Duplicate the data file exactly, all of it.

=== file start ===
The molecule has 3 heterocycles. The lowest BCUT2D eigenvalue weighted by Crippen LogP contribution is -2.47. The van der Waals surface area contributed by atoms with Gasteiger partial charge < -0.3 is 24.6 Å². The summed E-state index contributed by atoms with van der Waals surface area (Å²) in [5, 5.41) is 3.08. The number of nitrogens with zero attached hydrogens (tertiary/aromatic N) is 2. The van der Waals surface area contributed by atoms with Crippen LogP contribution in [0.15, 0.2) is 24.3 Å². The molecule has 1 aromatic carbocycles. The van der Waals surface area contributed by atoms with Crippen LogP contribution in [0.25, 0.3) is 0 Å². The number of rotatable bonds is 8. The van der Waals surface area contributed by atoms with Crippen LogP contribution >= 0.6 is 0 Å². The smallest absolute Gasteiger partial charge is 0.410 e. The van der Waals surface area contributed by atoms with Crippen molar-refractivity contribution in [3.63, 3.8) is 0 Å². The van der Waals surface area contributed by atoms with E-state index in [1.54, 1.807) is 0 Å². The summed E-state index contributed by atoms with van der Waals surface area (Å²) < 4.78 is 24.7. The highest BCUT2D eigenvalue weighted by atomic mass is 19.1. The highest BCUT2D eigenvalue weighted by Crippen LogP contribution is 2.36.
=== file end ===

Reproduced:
The molecule has 3 heterocycles. The lowest BCUT2D eigenvalue weighted by Crippen LogP contribution is -2.47. The van der Waals surface area contributed by atoms with Gasteiger partial charge < -0.3 is 24.6 Å². The summed E-state index contributed by atoms with van der Waals surface area (Å²) in [5, 5.41) is 3.08. The number of nitrogens with zero attached hydrogens (tertiary/aromatic N) is 2. The van der Waals surface area contributed by atoms with Crippen LogP contribution in [0.15, 0.2) is 24.3 Å². The molecule has 1 aromatic carbocycles. The van der Waals surface area contributed by atoms with Crippen LogP contribution in [0.25, 0.3) is 0 Å². The number of rotatable bonds is 8. The van der Waals surface area contributed by atoms with Crippen LogP contribution >= 0.6 is 0 Å². The smallest absolute Gasteiger partial charge is 0.410 e. The van der Waals surface area contributed by atoms with Crippen molar-refractivity contribution in [3.63, 3.8) is 0 Å². The van der Waals surface area contributed by atoms with E-state index in [1.54, 1.807) is 0 Å². The summed E-state index contributed by atoms with van der Waals surface area (Å²) < 4.78 is 24.7. The highest BCUT2D eigenvalue weighted by atomic mass is 19.1. The highest BCUT2D eigenvalue weighted by Crippen LogP contribution is 2.36.